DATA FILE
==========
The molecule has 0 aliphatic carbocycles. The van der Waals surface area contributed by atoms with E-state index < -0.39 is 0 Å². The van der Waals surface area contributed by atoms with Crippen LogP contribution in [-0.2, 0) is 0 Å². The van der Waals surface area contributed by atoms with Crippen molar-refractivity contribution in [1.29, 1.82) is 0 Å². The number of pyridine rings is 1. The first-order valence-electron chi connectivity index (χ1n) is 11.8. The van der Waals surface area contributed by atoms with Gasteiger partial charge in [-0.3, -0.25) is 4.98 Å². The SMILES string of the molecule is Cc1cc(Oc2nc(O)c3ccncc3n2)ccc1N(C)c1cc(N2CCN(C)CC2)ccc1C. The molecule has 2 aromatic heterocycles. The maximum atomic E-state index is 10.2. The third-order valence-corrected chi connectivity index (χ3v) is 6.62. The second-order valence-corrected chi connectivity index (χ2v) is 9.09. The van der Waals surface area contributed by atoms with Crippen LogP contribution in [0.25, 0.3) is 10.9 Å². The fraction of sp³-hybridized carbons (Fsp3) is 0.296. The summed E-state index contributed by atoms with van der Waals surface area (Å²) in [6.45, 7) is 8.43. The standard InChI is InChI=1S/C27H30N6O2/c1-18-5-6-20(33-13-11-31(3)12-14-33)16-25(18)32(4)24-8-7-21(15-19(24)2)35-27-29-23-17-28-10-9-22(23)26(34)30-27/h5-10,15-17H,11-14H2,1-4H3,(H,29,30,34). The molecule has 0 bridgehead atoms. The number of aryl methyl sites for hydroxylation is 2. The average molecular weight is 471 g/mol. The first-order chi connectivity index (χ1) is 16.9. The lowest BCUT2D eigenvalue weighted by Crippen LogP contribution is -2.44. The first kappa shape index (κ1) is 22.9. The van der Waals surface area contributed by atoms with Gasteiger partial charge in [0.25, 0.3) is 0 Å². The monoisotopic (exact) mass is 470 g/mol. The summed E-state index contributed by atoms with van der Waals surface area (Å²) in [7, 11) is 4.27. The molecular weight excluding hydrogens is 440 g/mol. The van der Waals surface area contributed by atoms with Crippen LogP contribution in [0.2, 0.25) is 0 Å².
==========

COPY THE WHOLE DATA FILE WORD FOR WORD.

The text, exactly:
The molecule has 0 aliphatic carbocycles. The van der Waals surface area contributed by atoms with E-state index < -0.39 is 0 Å². The van der Waals surface area contributed by atoms with Crippen LogP contribution in [-0.2, 0) is 0 Å². The van der Waals surface area contributed by atoms with Crippen molar-refractivity contribution in [1.29, 1.82) is 0 Å². The number of pyridine rings is 1. The first-order valence-electron chi connectivity index (χ1n) is 11.8. The van der Waals surface area contributed by atoms with Gasteiger partial charge in [-0.3, -0.25) is 4.98 Å². The SMILES string of the molecule is Cc1cc(Oc2nc(O)c3ccncc3n2)ccc1N(C)c1cc(N2CCN(C)CC2)ccc1C. The molecule has 2 aromatic heterocycles. The maximum atomic E-state index is 10.2. The third-order valence-corrected chi connectivity index (χ3v) is 6.62. The second-order valence-corrected chi connectivity index (χ2v) is 9.09. The van der Waals surface area contributed by atoms with Crippen LogP contribution in [0.25, 0.3) is 10.9 Å². The fraction of sp³-hybridized carbons (Fsp3) is 0.296. The summed E-state index contributed by atoms with van der Waals surface area (Å²) in [6.45, 7) is 8.43. The standard InChI is InChI=1S/C27H30N6O2/c1-18-5-6-20(33-13-11-31(3)12-14-33)16-25(18)32(4)24-8-7-21(15-19(24)2)35-27-29-23-17-28-10-9-22(23)26(34)30-27/h5-10,15-17H,11-14H2,1-4H3,(H,29,30,34). The molecule has 0 bridgehead atoms. The number of aryl methyl sites for hydroxylation is 2. The average molecular weight is 471 g/mol. The first-order chi connectivity index (χ1) is 16.9. The lowest BCUT2D eigenvalue weighted by Crippen LogP contribution is -2.44. The first kappa shape index (κ1) is 22.9. The van der Waals surface area contributed by atoms with Gasteiger partial charge in [0.25, 0.3) is 0 Å². The monoisotopic (exact) mass is 470 g/mol. The summed E-state index contributed by atoms with van der Waals surface area (Å²) in [7, 11) is 4.27. The molecular weight excluding hydrogens is 440 g/mol. The van der Waals surface area contributed by atoms with Crippen LogP contribution in [0.2, 0.25) is 0 Å².